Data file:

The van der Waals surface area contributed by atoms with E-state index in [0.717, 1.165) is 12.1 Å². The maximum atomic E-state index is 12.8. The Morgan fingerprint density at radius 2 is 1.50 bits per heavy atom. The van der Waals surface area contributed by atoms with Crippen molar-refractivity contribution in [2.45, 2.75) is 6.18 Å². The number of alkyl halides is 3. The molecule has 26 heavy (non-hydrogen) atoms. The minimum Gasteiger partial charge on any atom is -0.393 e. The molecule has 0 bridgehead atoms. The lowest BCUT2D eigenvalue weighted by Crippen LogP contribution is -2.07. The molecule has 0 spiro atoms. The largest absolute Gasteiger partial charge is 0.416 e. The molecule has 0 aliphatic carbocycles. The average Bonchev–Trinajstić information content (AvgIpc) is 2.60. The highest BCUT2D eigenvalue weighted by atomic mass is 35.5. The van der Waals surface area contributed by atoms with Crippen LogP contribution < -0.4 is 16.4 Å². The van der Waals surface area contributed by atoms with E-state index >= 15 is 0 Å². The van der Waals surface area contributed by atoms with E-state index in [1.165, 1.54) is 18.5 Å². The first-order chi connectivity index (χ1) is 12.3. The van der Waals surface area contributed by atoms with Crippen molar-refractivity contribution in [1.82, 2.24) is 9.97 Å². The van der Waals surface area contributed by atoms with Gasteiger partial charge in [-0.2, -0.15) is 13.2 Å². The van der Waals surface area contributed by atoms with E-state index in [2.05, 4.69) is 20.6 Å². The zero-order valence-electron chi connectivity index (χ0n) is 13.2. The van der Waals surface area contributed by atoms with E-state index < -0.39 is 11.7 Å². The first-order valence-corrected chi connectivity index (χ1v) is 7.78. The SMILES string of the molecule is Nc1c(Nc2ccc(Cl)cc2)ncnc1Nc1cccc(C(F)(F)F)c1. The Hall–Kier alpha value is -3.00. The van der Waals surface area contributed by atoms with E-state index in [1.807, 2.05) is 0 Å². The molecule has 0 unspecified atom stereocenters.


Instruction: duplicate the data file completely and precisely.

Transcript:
The van der Waals surface area contributed by atoms with E-state index in [0.717, 1.165) is 12.1 Å². The maximum atomic E-state index is 12.8. The Morgan fingerprint density at radius 2 is 1.50 bits per heavy atom. The van der Waals surface area contributed by atoms with Crippen molar-refractivity contribution in [2.45, 2.75) is 6.18 Å². The number of alkyl halides is 3. The molecule has 26 heavy (non-hydrogen) atoms. The minimum Gasteiger partial charge on any atom is -0.393 e. The molecule has 0 bridgehead atoms. The lowest BCUT2D eigenvalue weighted by Crippen LogP contribution is -2.07. The molecule has 0 spiro atoms. The largest absolute Gasteiger partial charge is 0.416 e. The molecule has 0 aliphatic carbocycles. The average Bonchev–Trinajstić information content (AvgIpc) is 2.60. The highest BCUT2D eigenvalue weighted by atomic mass is 35.5. The van der Waals surface area contributed by atoms with Crippen LogP contribution < -0.4 is 16.4 Å². The van der Waals surface area contributed by atoms with E-state index >= 15 is 0 Å². The van der Waals surface area contributed by atoms with E-state index in [1.165, 1.54) is 18.5 Å². The first-order chi connectivity index (χ1) is 12.3. The van der Waals surface area contributed by atoms with Crippen molar-refractivity contribution in [1.82, 2.24) is 9.97 Å². The van der Waals surface area contributed by atoms with Gasteiger partial charge in [-0.2, -0.15) is 13.2 Å². The van der Waals surface area contributed by atoms with E-state index in [2.05, 4.69) is 20.6 Å². The zero-order valence-electron chi connectivity index (χ0n) is 13.2. The van der Waals surface area contributed by atoms with E-state index < -0.39 is 11.7 Å². The first-order valence-corrected chi connectivity index (χ1v) is 7.78. The SMILES string of the molecule is Nc1c(Nc2ccc(Cl)cc2)ncnc1Nc1cccc(C(F)(F)F)c1. The Hall–Kier alpha value is -3.00. The van der Waals surface area contributed by atoms with E-state index in [1.807, 2.05) is 0 Å². The molecule has 0 unspecified atom stereocenters.